The more things change, the more they remain the same”: The Ongoing Saga of the Liberian Government! By Elder Siahyonkron J.K. Nyanseor, Sr.

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The proverb that says, “The more things change, the more they stay the same” can be interpreted in several ways. One such example is, “Turbulent changes do not affect reality on a deeper level other than to cement the status quo.” However, another phrase that is often said in a resigned or sarcastic manner is, “Many things remain consistent even as changes happen.”


“The more things change, the more they stay the same” was coined by French writer, Jean-Baptiste Alphonse Karr 



(1808-1890). Peter M. Senge, author of the book titled: “The Fifth Discipline – The Art and Practice of the Learning Organization” refers to it as “Reality is made up of circles but we see straight lines.”


There are several versions of this famous statement, but the one this article will focus on are the statements Liberians are fond of saying: “Old wine in new bottles” and “Repeating the same thing over and over.”


The reason why the Liberian government is a failed state is better explained by Peter M. Senge’s theory of “How to Overcome Learning Disabilities in Organization”. According to the theory:


It is no accident that most organizations learn poorly. The way they are designed and managed, the way people’s jobs are defined, and, most importantly, the way we have all been taught to think and interact (not only in organizations but more broadly) create fundamental learning disabilities. These disabilities operate despite the best efforts of bright, committed people. Often the harder they try to solve problems, the worse the results. What learning does occur takes place despite these learning disabilities – for they pervade all organizations to some degree.


Here is a five-step summary of how to overcome this mindset:

1.    Systems Thinking: comprehend and address the whole and examine interrelations between parts.

2.    Mental Models: deeply ingrained assumptions, images, generalizations that influence how we act. Ability to reflect in and on actions.

3.    Personal Mastery: continually clarifying and deepening our personal version.

4.    Shared Vision: with vision people, excel and learn not because they are told to but because they want to.

5.    Team Learning: process of aligning and developing capacities of a team to create results truly desire to see.

You may want to know the way in which Senge’s ‘Disciplines of the Learning Organization’ can change the way the Liberian government operates. I intend to prove that had the government applied this principle, the country would not be a failed state. 


Liberia is a failed state due to the fact that since the country was established it has been ruled by “finger-full” elites, who have been preoccupied with running the government as their personal property. They do so with little or no regard for the constitution, the laws of the land; abused their power by restricting freedom of the press and speech. Moreover, they, their families, friends and associates use the wealth and resources of the nation as their own, while their ruling party and its officials use and eat (steal) the country’s money with impunity. Therefore, it should not come as any surprise that in broad daylight, 16 billion dollars can go missing without any trace. It is business as usual, because it was the method of operation used during the 12 years of Ellen and her Unity Party administration. Change of government has always followed the path of “old wine in new bottles.” This has been the paradigm for change.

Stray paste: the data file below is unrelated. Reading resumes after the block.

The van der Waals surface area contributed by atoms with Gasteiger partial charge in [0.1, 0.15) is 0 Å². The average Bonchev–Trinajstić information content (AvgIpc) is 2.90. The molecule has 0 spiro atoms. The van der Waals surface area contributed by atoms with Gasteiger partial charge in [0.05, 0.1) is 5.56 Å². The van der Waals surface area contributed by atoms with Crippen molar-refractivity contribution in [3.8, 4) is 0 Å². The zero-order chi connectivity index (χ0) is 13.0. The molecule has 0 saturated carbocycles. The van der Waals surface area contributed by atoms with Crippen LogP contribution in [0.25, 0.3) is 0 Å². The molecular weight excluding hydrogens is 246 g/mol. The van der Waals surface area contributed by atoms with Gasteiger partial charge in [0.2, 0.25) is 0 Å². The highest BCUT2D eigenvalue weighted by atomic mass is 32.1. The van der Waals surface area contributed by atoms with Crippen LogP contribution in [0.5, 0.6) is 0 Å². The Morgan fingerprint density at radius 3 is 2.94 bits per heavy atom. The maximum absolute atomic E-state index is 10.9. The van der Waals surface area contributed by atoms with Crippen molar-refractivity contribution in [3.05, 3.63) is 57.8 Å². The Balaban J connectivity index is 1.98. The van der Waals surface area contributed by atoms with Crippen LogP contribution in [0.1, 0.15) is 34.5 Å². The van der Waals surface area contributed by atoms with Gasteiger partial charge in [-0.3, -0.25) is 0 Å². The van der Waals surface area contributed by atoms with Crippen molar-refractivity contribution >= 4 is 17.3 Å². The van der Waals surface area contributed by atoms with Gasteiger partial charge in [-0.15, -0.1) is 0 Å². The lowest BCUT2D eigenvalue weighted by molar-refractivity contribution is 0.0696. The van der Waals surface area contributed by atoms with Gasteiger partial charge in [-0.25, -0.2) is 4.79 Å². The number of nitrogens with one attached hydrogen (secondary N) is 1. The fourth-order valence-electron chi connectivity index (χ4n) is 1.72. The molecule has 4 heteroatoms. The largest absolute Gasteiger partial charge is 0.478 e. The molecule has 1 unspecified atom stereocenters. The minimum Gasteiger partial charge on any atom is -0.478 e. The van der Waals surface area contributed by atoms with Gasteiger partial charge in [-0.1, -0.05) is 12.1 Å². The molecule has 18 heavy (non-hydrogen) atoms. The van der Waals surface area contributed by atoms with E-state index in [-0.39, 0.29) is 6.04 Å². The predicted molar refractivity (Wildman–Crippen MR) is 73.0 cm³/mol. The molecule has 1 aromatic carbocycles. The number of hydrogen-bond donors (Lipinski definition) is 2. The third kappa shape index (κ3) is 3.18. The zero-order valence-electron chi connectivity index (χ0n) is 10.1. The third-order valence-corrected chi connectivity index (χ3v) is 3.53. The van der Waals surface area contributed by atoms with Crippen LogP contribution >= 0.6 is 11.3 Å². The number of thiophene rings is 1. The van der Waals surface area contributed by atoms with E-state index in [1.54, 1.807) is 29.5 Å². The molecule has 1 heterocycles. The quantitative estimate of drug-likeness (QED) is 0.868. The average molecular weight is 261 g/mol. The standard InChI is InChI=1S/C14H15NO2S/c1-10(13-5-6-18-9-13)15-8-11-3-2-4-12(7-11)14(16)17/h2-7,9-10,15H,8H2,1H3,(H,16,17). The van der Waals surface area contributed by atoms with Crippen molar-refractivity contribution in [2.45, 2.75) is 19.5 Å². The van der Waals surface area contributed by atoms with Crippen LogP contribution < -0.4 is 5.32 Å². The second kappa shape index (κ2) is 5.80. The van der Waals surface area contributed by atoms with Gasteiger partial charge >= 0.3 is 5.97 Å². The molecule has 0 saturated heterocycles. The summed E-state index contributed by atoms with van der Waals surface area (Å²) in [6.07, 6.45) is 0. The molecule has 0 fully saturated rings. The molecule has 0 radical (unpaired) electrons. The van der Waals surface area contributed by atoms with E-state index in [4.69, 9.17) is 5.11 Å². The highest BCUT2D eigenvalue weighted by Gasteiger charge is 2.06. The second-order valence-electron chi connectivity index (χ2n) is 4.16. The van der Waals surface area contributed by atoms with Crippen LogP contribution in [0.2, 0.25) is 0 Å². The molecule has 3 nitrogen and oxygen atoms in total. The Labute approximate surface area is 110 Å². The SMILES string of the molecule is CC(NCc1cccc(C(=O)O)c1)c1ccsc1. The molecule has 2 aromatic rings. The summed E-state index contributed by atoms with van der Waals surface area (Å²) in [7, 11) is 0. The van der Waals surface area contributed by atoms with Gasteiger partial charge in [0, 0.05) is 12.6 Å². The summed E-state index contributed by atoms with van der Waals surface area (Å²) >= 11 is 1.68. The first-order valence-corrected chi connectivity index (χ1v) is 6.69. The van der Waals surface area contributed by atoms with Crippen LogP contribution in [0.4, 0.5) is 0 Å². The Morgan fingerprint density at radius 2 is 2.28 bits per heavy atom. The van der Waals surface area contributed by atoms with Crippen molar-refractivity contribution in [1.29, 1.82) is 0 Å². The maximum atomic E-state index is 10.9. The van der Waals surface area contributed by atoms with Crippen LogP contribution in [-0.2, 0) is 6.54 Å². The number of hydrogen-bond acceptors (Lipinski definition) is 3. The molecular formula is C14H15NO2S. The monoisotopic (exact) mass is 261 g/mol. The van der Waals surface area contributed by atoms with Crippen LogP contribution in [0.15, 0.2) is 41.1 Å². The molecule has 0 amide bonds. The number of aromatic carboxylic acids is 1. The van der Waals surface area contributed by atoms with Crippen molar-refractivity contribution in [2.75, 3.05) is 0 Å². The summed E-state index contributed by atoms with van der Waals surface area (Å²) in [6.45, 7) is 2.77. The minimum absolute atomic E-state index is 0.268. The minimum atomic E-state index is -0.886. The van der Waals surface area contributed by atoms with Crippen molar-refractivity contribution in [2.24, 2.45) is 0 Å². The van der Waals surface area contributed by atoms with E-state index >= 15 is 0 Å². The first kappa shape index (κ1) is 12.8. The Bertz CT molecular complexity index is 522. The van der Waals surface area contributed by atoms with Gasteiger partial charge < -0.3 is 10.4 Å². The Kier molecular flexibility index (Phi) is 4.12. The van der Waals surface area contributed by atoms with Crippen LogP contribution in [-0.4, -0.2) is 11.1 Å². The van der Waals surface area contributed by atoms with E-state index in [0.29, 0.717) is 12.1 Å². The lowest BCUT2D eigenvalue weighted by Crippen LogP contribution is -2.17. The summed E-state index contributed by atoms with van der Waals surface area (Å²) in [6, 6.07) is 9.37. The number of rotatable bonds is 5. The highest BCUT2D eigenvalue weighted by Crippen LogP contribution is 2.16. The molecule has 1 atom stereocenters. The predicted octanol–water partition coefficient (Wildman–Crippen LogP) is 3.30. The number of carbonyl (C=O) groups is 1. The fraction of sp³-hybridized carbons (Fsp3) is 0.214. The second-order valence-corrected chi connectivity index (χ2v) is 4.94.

Loyalty of the Governor of the Central Bank of Liberia

When Nathaniel Patray was made Governor of the National Central Bank of Liberia (CBL), he told the Liberian people and the world that he was going to implement President Weah’s mandate which violates the Act that established the National Central Bank Liberia.


According to Patray:


What we’re doing in the bank right now — we are working at the President’s mandate — technical economic management team which is different from the mandate of the Central Bank that is within the bank’s act. We will work with the Bank’s Act, but if it is necessary to sideline it for a while to get the President’s own mandate accomplished, we will have to do that. So, what I am looking for and the rest of the governors is for production, we have to produce so nobody salary will be cut.


Governor Patray made this pronouncement when he officially took office. The Act creating the CBL prohibits Governors of the Bank from having affiliations which could interfere with their duties.


In keeping with the provision of The Central Bank of Liberia Act of 1999, as contained in part II section 3, "The principal objectives of the Central Bank shall be to achieve and maintain price stability in the Liberian economy.  To this end, it shall devise and pursue policies designed to:


(a)  Preserve the purchasing power of the national currency;


(b)  promote internal and external equilibrium in the national economy, …"  Section 4 of the Act indicates the functions of the bank and specifically states "The Central Bank shall have functional independence power and authority to:

    (1)   Issue legal tender banknotes and coins,


(2)   Administer the currency laws and regulate the supply of money …" As the CBL Act provides, I must state with emphasis that the independence of the Central Bank is a sine qua non for its effectiveness.